Rahmstorf way off: New study finds no robust relationship between shrinking sea ice, European cold waves
By Die Kalte Sonne
(German text translated/edited by P Gosselin)
Photo: Potsdam Institute for Climate Impact Research
A good six years ago, Potsdam climate researcher Stefan Rahmstorf was outraged by the German Weather Service (DWD) at his at Klimalounge site.
The DWD had the audacity to contradict Mr. Rahmstorf. Specifically, it was about the presumed connection between the expansion of Arctic sea ice and cold winter weather. Rahmstorf’s simple model: Less Arctic sea ice causes cold European winters. At the time, he led a conglomeration of studies and claimed:
In my view, the above studies provide clear evidence of a link between Arctic ice loss due to global warming, and more frequent winter high pressures, particularly over the Atlantic-European part of the Arctic, and the associated influx of cold air into Europe. As we have often experienced it in recent winters – for example spectacularly in the first half of February 2012.”
In the process Rahmstorf became verbally wild and didn’t hold back dishing it out: The DWD was embarrassing, incompetent in questions of climate change, that it could not even read scientific papers, the arguments were flat. It was an unusually aggressive style of discussion that is seldom encountered in science. Rahmstorf original:
However, the taz quoted [German paper] yesterday the spokesman of the German Weather Service [DWD in German] as saying that if there was a direct relationship with the sea ice cover, the entire winter would have to be very cold in Germany. I think this trivial argument with which he would like to wipe from the table the climate research results shown above is pretty embarrassing for the DWD. Of course open water in the Arctic does not prevent stochastic weather variability. There will always be warm and cold periods. In all these studies it comes down to changing probabilities in the prevailing weather patterns: Petoukhov and Semenov estimate that the probability of cold winter extremes could triple, that is even in the Abstract. One wonders whether the DWD representative has read the relevant studies at all – and if not, why he feels the urge to comment on them in the media. Unfortunately, it has a certain tradition that meteorologists dealing with weather, are not familiar with climate science.”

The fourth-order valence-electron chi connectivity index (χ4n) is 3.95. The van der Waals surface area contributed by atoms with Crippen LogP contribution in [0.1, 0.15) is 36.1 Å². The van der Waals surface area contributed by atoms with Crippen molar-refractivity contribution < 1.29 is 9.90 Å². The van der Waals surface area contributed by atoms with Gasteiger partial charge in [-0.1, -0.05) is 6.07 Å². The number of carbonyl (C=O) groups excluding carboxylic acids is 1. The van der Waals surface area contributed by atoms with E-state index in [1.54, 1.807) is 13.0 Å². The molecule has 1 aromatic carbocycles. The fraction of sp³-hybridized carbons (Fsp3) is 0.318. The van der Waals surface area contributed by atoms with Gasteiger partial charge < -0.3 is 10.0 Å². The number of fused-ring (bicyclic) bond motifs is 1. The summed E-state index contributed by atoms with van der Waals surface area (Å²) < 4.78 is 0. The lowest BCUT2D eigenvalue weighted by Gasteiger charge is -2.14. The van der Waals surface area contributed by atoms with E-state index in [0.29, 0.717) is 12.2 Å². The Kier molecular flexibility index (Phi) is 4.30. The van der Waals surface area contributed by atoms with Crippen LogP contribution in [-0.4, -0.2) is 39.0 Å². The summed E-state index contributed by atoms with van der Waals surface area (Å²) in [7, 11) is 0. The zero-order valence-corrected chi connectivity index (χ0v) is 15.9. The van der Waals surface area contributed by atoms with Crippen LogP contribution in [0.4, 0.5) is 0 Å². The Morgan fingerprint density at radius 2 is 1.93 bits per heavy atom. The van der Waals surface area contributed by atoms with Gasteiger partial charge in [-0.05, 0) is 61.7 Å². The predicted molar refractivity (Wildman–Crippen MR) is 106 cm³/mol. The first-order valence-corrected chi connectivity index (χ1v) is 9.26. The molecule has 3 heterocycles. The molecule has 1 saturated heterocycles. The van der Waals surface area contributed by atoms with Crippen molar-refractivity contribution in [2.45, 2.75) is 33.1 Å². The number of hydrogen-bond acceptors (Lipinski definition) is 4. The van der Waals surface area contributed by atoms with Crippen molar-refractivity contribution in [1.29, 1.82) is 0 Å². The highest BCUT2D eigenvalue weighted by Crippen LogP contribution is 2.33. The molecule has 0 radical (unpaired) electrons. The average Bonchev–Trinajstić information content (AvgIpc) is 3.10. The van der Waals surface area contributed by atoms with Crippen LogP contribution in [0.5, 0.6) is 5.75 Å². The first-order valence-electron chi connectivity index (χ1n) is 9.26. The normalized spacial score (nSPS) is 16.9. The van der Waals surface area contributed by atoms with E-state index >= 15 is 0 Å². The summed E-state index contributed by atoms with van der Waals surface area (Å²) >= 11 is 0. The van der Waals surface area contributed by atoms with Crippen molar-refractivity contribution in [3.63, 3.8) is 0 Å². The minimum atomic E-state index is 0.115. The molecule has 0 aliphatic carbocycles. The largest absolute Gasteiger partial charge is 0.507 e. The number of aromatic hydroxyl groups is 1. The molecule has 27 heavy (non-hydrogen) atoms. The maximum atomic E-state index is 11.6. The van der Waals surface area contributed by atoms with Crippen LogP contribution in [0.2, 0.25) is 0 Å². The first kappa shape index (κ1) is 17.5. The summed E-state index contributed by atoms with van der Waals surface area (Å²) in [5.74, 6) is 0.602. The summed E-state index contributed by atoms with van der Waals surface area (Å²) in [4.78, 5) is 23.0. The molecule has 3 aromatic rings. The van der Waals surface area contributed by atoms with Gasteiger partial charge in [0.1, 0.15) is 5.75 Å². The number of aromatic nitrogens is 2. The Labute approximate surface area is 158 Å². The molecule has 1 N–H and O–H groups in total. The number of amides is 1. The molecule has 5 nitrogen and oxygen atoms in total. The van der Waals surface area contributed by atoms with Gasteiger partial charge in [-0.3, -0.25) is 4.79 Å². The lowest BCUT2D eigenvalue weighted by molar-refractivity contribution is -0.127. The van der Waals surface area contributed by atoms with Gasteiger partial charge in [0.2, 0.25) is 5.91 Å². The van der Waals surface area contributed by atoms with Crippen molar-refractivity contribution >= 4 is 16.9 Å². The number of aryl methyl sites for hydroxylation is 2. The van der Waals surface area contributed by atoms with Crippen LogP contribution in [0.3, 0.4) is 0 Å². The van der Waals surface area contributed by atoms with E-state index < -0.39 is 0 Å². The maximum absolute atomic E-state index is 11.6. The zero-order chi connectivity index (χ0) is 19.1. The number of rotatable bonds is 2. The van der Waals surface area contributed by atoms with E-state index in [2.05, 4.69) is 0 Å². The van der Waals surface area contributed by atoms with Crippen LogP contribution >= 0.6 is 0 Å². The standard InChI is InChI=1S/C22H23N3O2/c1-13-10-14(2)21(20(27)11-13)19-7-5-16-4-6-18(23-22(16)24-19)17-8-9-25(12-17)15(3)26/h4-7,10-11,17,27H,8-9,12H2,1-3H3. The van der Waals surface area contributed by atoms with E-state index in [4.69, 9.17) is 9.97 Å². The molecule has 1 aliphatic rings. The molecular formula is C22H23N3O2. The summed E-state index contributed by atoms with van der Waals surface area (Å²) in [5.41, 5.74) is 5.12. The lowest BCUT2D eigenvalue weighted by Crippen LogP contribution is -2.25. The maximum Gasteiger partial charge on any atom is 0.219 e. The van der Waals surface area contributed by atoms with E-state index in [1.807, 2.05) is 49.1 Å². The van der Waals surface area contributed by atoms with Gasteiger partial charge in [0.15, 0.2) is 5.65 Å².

More than half a decade has passed by since Rahmstorf’s rumblings. In the meantime, research has taken up the topic professionally and now has certainty: Rahmstorf was completely off the mark. Sea ice does not play a major role in the cold waves. Press release of the University of Exeter from August 12, 2019:
Arctic sea-ice loss has “minimal influence” on severe cold winter weather, research shows
The dramatic loss of Arctic sea ice through climate change has only a ‘minimal influence’ on severe cold winter weather across Asia and North America, new research has shown.
The possible connection between Arctic sea-ice loss and extreme cold weather – such as the deep freezes that can grip the USA in the winter months – has long been studied by scientists. Observations show that when the regional sea-ice cover is reduced, swathes of Asia and North America often experience unusually cold and hazardous winter conditions. However, previous climate modelling studies have suggested that reduced sea ice cannot fully explain the cold winters.